Even by early November Perth’s scrubby landscape was brown. Jill and I looked at each other as the plane bumped and rocked over the wind-blown Darling Escarpment that separates the city sprawl from the bushland and townships of the eastern hills, and just said that one word: “Brown!” Here and there shocks of green in the form of cricket pitches and football ovals, but little else of vivid colour.
Brown and empty and flat. Glaring sun. Summer still a month away, but already a 40 degree day just to shock us. The drive back to our house, after three days acclimatising on the beach at Jill’s parents’, was the biggest shock. Where was everyone? It was Zombie Nation. Empty streets. Empty parks. Shut up houses. A few cars meandering along gridded roads. A city built for the automobile.
So where was everyone? At work probably. We were back in lower middle class/working class suburbia on the edge of the world’s most isolated capital city. No nearby university, no students in share houses, no refugees (still not many refugees, but that’s another story). Suburb after suburb of single-storey dwellings, interspersed with pockets of McMansions and apartments.
Christmas came and went in a blur. It was 46 degrees on the day and Jill, with just a week to go before giving birth, blew up like a balloon in the heat as we sat around the table. The aircon packed in for good measure.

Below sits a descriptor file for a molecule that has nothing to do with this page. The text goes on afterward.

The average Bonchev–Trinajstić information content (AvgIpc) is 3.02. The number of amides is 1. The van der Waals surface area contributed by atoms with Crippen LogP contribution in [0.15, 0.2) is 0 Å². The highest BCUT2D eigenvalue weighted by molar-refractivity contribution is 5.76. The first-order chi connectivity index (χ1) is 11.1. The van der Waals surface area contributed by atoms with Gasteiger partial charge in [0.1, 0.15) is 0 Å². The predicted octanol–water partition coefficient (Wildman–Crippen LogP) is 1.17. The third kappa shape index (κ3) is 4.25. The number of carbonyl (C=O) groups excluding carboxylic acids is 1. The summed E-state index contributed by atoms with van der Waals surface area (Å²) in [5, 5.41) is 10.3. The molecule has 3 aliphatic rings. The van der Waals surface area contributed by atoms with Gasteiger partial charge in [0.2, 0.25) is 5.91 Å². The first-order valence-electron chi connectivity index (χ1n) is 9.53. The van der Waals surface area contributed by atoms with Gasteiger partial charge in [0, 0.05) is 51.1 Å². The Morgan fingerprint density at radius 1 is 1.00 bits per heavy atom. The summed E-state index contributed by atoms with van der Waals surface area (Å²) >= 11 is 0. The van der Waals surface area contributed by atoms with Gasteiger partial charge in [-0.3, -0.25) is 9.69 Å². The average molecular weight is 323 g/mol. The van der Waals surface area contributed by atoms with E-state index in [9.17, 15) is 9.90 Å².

I got a job a few days after our son Declan was born working as a project officer for a federally-funded education program. Moderate pay, full-time, not the most exciting role, but a great bunch of people. Jill had had a caesarean and Sophie and I would drive to the hospital playing The Fray’s How To Save a Life on high rotation.
Never mind how to save a life; how to restart a life! We’d thrown the car into reverse and we hadn’t been wearing seat belts. We felt all over the place, culture shock after just one year away. Now with 9-5 work, a new baby, and re-engaging church community it was feeling more grey than brown.
What I should have done, of course, was to take a year to draw breath, to reassess and not think about church planting for a while. Not think about missional life and how to put it together. Just let life get back to the normal life of Perth.
To seek the rhythm of the city for in its rhythm I would find our rhythm, as Jeremiah would have put it.
I should have done that. I didn’t. I’d become a bit of a junkie. Although I didn’t start to put together a plan for how to do church immediately, my default plan was to recreate an outpost of what we had just experienced.
The missional community expression of church was just gaining momentum, and church planting was the new black, even in Perth. Conferences were being organised and it seemed that any young bloke and his wife who had a penchant for reaching their neighbourhood was being encouraged to set something up. All you needed was a Macbook, a front lounge room, a core group of three close families, and a desire to be a missionary to your suburb. After all, it’s the lowest key way of doing church isn’t it? Surely church burnout is the domain of the big church machine? I think time has proven the fallacy of that position.